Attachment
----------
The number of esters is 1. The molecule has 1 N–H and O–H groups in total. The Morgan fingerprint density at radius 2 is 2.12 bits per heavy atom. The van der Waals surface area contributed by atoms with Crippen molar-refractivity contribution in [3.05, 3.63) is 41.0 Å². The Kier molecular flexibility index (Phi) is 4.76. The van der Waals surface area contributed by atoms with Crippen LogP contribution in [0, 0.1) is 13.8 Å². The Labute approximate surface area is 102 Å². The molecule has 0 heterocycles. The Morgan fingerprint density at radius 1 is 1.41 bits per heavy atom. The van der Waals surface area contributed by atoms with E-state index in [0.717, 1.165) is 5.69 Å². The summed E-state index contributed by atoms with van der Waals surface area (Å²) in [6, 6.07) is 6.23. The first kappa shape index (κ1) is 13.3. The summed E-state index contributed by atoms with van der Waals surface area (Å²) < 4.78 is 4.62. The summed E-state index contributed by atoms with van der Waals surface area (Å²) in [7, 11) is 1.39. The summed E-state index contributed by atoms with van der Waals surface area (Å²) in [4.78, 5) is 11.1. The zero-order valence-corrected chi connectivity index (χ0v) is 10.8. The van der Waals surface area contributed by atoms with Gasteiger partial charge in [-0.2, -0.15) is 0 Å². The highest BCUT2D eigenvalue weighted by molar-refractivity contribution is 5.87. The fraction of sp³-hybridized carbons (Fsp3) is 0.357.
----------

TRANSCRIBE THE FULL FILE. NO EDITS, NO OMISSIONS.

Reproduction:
The number of esters is 1. The molecule has 1 N–H and O–H groups in total. The Morgan fingerprint density at radius 2 is 2.12 bits per heavy atom. The van der Waals surface area contributed by atoms with Crippen molar-refractivity contribution in [3.05, 3.63) is 41.0 Å². The Kier molecular flexibility index (Phi) is 4.76. The van der Waals surface area contributed by atoms with Crippen LogP contribution in [0, 0.1) is 13.8 Å². The Labute approximate surface area is 102 Å². The molecule has 0 heterocycles. The Morgan fingerprint density at radius 1 is 1.41 bits per heavy atom. The van der Waals surface area contributed by atoms with E-state index in [0.717, 1.165) is 5.69 Å². The summed E-state index contributed by atoms with van der Waals surface area (Å²) in [6, 6.07) is 6.23. The first kappa shape index (κ1) is 13.3. The summed E-state index contributed by atoms with van der Waals surface area (Å²) < 4.78 is 4.62. The summed E-state index contributed by atoms with van der Waals surface area (Å²) in [7, 11) is 1.39. The summed E-state index contributed by atoms with van der Waals surface area (Å²) in [4.78, 5) is 11.1. The zero-order valence-corrected chi connectivity index (χ0v) is 10.8. The van der Waals surface area contributed by atoms with Gasteiger partial charge in [-0.2, -0.15) is 0 Å². The highest BCUT2D eigenvalue weighted by molar-refractivity contribution is 5.87. The fraction of sp³-hybridized carbons (Fsp3) is 0.357.